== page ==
Storing pairs of (int, int) in a database : which db to choose ?

Stormbringer andreif at
Wed Dec 24 11:07:10 CET 2003

Skip Montanaro <skip at> wrote in message news:<mailman.81.1072198845.684.python-list at>...
> andrei> So my problem now is what should I use to store my data and
>     andrei> still be able to retrieve all messages for a given word very
>     andrei> quickly.
> There's the rub.  PySQLlite consumes a lot of disk space presumably to
> support efficient access to the data (hashing keys, etc).  If you want
> compact storage you aren't likely to do much better than
>     wordid1:msgid1
>     wordid2:msgid2
>     ...
> Unfortunately, searching that will probably be a bit slow.

Well - I want to use this storage to speed up my searches so searching
will really need to be fast.

I didn't want the most compact storage, but at 88 bytes to store a
couple of integers is just way too much.

Another reason I wanted to use a database like sqlite is that it
presents some safety guarantees. If something goes wrong when updating
(like no diskspace left on end-user's disk) then the data is still
says safe, i.e. the latest transaction is not commited and that's it.

I wrote a similar version of what I wanted a couple of years ago not
using a database, just C/C++ code, something like this (I think a
similar method was suggested in this thread) : I was processing
messages in batches, so for each 10000 messages or so I would make in
memory a list of words and in what messages occur, and for each word I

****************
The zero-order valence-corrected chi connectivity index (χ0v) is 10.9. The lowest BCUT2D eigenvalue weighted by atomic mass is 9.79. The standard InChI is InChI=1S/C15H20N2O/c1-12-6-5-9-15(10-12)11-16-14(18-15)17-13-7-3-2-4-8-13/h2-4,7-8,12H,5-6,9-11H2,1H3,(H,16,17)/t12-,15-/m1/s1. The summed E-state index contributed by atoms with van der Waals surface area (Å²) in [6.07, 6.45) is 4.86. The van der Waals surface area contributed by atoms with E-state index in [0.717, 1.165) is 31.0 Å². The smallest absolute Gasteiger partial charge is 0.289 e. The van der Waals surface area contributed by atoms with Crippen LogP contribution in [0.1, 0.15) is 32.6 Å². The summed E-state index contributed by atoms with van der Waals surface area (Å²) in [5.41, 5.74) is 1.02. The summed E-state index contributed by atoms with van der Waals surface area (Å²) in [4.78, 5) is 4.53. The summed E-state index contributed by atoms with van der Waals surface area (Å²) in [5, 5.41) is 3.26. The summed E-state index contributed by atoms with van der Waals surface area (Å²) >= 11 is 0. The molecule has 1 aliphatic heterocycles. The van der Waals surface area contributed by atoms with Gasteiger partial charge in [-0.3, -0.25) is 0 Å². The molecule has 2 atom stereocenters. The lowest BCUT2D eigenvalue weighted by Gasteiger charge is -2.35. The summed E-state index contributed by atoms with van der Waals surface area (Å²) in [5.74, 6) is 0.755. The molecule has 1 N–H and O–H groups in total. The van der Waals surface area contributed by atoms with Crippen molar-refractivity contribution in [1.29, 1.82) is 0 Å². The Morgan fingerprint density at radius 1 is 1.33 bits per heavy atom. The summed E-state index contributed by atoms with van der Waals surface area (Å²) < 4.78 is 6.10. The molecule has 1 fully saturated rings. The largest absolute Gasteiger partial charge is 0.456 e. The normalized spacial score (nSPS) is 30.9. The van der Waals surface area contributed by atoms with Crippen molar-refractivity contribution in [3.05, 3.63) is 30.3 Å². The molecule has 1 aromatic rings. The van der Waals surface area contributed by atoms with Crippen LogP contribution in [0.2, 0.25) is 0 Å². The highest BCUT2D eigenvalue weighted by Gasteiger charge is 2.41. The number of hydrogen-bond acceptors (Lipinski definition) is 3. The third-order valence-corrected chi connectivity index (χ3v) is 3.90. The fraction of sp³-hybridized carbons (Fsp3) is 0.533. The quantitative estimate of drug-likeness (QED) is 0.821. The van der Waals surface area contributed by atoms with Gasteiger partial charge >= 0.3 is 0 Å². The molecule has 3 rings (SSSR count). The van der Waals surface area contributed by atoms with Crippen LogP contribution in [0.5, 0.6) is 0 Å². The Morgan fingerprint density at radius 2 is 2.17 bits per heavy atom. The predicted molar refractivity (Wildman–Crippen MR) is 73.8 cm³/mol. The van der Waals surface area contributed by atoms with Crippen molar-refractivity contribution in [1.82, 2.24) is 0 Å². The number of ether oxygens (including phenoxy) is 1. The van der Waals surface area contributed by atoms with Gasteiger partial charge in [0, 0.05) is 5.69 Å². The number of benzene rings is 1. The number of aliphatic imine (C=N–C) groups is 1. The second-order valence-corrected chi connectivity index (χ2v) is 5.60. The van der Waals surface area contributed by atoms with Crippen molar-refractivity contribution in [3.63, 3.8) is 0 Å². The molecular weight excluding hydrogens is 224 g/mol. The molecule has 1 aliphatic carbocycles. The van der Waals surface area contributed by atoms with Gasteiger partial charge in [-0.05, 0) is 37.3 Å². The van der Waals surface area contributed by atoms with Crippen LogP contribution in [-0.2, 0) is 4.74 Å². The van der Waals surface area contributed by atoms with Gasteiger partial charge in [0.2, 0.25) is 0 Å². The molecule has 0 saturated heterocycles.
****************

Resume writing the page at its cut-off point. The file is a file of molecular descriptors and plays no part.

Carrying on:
would write all messages that contain it as consecutive entries in a
file. Then I would update the global word index (kept in another
file), which for each work kept a linked list of zones in the other
file where msgIds containg this word were.

Worked pretty well, but this was for a server I controlled, i.e. at
all times I was sure I had enough space and I was controling it. For
an application to be deployed to end-users I need more safety. That is
why I am playing with sql.

> If the word ids and msg ids have fixed maximum sizes you might try zero- or
> space- padding them so your records are of fixed length.  You can then store
> the file sorted by wordid and do a binary search in the file looking records
> of interest.

Still would be too slow for a search, and search is the main reason
for this structure.
> Another possibility, assuming your database keys are integers, is to try the
> bsddb recno format database.  I've never used it before (not as much call
> for a database file with integer keys), but it seems to be *relatively*
> space-efficient.  I believe it doesn't actually need to store the keys,
> since they are implicit.
> I built a recno db file containing the pickle of the squares of the numbers
> in range(1, 100000):
>     >>> for n in range(1,100000):
>     ...   db1[n] = pickle.dumps(n*n)
>     ... 
> The total string length of the pickled squares was 1.3MB.  The file size was
> 2.1MB.

Fortunately I found lupy which suits me, but if I were not I might
have been tempted to experiment with that.


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